) -> Bool { 
    //Add your Google Maps API Key here  
   GMSServices.provideAPIKey("YOUR KEY HERE") 
    GeneratedPluginRegistrant.register(with: self)  
   return super.application(application, didFinishLaunchingWithOptions: launchOptions)   

Also, add the following to the ios/Runner/Info.plist file:

<key>io.flutter.embedded_views_preview</key> <string>YES</string> 

To get the location permission, add the following to the same file:

<key>NSLocationWhenInUseUsageDescription</key> <string>This app needs access to location when open.</string> 

This completes the setup for both platforms in Flutter.

Integrating the Google Maps Widget

Now you are ready to add the Google Maps widget to your Flutter app.

You can start with the following code:

import 'package:flutter/material.dart';

void main() {

class MyApp extends StatelessWidget {
  Widget build(BuildContext context) {
    return MaterialApp(
      title: 'Flutter Maps',
      theme: ThemeData(
      home: MapView(),

class MapView extends StatefulWidget {
  _MapViewState createState() => _MapViewState();

class _MapViewState extends State<MapView> {
  Widget build(BuildContext context) {
    // Determining the screen width & height
    var height = MediaQuery.of(context).size.height;
    var width = MediaQuery.of(context).size.width;

    return Container(
      height: height,
      width: width,
      child: Scaffold(
        body: Stack(
          children: <Widget>[
            // TODO: Add Map View

I have defined the Container height and width to be the size of the screen so that the Google Maps widget takes up the entire screen.

I am also using a Stack to keep Google Maps widget in the background and add other necessary widgets on top of it.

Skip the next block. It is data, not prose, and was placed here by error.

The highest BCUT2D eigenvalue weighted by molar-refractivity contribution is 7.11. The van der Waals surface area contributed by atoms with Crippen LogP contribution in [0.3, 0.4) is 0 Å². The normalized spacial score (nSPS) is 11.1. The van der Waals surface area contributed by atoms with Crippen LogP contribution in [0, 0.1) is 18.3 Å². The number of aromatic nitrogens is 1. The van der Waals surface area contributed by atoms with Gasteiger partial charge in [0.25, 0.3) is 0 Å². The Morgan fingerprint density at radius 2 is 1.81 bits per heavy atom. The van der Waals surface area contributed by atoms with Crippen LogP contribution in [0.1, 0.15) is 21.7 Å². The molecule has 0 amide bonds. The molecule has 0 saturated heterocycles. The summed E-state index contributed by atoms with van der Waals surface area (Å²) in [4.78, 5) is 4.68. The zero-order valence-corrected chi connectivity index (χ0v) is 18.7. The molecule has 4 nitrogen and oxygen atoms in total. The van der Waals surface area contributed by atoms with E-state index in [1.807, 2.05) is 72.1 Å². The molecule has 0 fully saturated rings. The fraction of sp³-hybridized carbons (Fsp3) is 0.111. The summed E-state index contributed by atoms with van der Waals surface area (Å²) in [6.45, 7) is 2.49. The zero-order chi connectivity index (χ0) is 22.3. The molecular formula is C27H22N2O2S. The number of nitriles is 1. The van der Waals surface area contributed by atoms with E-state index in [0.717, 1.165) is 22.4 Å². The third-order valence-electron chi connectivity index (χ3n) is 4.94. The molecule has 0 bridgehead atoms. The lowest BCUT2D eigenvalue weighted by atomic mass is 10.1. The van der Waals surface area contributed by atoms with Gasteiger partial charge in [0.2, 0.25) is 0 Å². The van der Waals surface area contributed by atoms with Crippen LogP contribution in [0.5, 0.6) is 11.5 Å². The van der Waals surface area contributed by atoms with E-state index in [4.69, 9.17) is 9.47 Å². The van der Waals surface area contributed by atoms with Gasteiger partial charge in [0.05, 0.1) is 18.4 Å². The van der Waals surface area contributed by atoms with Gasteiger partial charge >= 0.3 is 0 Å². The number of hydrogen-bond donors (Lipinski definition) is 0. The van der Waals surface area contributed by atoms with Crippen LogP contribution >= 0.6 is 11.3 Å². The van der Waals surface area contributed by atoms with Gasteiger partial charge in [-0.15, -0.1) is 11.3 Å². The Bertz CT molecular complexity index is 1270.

Now replace the TODO in the above code snippet with the Google Maps widget.

// Import the Google Maps package
import 'package:google_maps_flutter/google_maps_flutter.dart';

// Initial location of the Map view
CameraPosition _initialLocation = CameraPosition(target: LatLng(0.0, 0.0));

// For controlling the view of the Map
GoogleMapController mapController;

// Replace the "TODO" with this widget
  initialCameraPosition: _initialLocation,
  myLocationEnabled: true,
  myLocationButtonEnabled: false,
  mapType: MapType.normal,
  zoomGesturesEnabled: true,
  zoomControlsEnabled: false,
  onMapCreated: (GoogleMapController controller) {
    mapController = controller;

Let’s take a look at the parameters defined in the Google Maps widget:

  • initialCameraPosition: This is a required parameter that is used for loading the map view on initial start-up.
  • myLocationEnabled: For showing your current location on the map with a blue dot.
  • myLocationButtonEnabled: This button is used to bring the user location to the center of the camera view.
  • mapType: For specifying the displayed map type (normal, satellite, hybrid or terrain).
  • zoomGesturesEnabled: Whether the map view should respond to zoom gestures.
  • zoomControlsEnabled: Whether to show zoom controls (only applicable for Android).